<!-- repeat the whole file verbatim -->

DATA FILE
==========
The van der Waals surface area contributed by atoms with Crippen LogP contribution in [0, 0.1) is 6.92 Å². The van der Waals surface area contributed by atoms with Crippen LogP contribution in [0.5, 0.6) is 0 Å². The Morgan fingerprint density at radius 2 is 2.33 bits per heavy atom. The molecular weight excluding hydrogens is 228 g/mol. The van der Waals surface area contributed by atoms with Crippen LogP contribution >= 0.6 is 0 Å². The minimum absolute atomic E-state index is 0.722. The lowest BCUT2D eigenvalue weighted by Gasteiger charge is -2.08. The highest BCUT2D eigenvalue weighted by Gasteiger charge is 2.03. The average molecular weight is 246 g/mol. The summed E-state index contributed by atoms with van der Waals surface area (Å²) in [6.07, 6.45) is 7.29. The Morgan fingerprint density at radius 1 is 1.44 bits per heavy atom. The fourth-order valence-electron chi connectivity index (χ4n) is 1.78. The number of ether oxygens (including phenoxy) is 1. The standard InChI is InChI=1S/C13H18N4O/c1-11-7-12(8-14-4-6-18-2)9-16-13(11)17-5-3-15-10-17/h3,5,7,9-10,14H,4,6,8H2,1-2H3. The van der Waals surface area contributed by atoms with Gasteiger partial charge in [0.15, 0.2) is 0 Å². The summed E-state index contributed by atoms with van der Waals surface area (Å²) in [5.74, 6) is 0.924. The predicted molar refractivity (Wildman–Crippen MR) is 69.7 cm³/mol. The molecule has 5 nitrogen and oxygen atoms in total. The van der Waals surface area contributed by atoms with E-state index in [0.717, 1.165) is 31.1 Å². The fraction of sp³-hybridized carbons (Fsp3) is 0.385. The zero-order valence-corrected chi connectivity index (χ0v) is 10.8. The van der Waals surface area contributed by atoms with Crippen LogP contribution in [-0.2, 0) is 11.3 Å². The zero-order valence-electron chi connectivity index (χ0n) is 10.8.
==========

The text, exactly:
The van der Waals surface area contributed by atoms with Crippen LogP contribution in [0, 0.1) is 6.92 Å². The van der Waals surface area contributed by atoms with Crippen LogP contribution in [0.5, 0.6) is 0 Å². The Morgan fingerprint density at radius 2 is 2.33 bits per heavy atom. The molecular weight excluding hydrogens is 228 g/mol. The van der Waals surface area contributed by atoms with Crippen LogP contribution >= 0.6 is 0 Å². The minimum absolute atomic E-state index is 0.722. The lowest BCUT2D eigenvalue weighted by Gasteiger charge is -2.08. The highest BCUT2D eigenvalue weighted by Gasteiger charge is 2.03. The average molecular weight is 246 g/mol. The summed E-state index contributed by atoms with van der Waals surface area (Å²) in [6.07, 6.45) is 7.29. The Morgan fingerprint density at radius 1 is 1.44 bits per heavy atom. The fourth-order valence-electron chi connectivity index (χ4n) is 1.78. The number of ether oxygens (including phenoxy) is 1. The standard InChI is InChI=1S/C13H18N4O/c1-11-7-12(8-14-4-6-18-2)9-16-13(11)17-5-3-15-10-17/h3,5,7,9-10,14H,4,6,8H2,1-2H3. The van der Waals surface area contributed by atoms with Gasteiger partial charge in [0.15, 0.2) is 0 Å². The summed E-state index contributed by atoms with van der Waals surface area (Å²) in [5.74, 6) is 0.924. The predicted molar refractivity (Wildman–Crippen MR) is 69.7 cm³/mol. The molecule has 5 nitrogen and oxygen atoms in total. The van der Waals surface area contributed by atoms with E-state index in [0.717, 1.165) is 31.1 Å². The fraction of sp³-hybridized carbons (Fsp3) is 0.385. The zero-order valence-corrected chi connectivity index (χ0v) is 10.8. The van der Waals surface area contributed by atoms with Crippen LogP contribution in [-0.2, 0) is 11.3 Å². The zero-order valence-electron chi connectivity index (χ0n) is 10.8.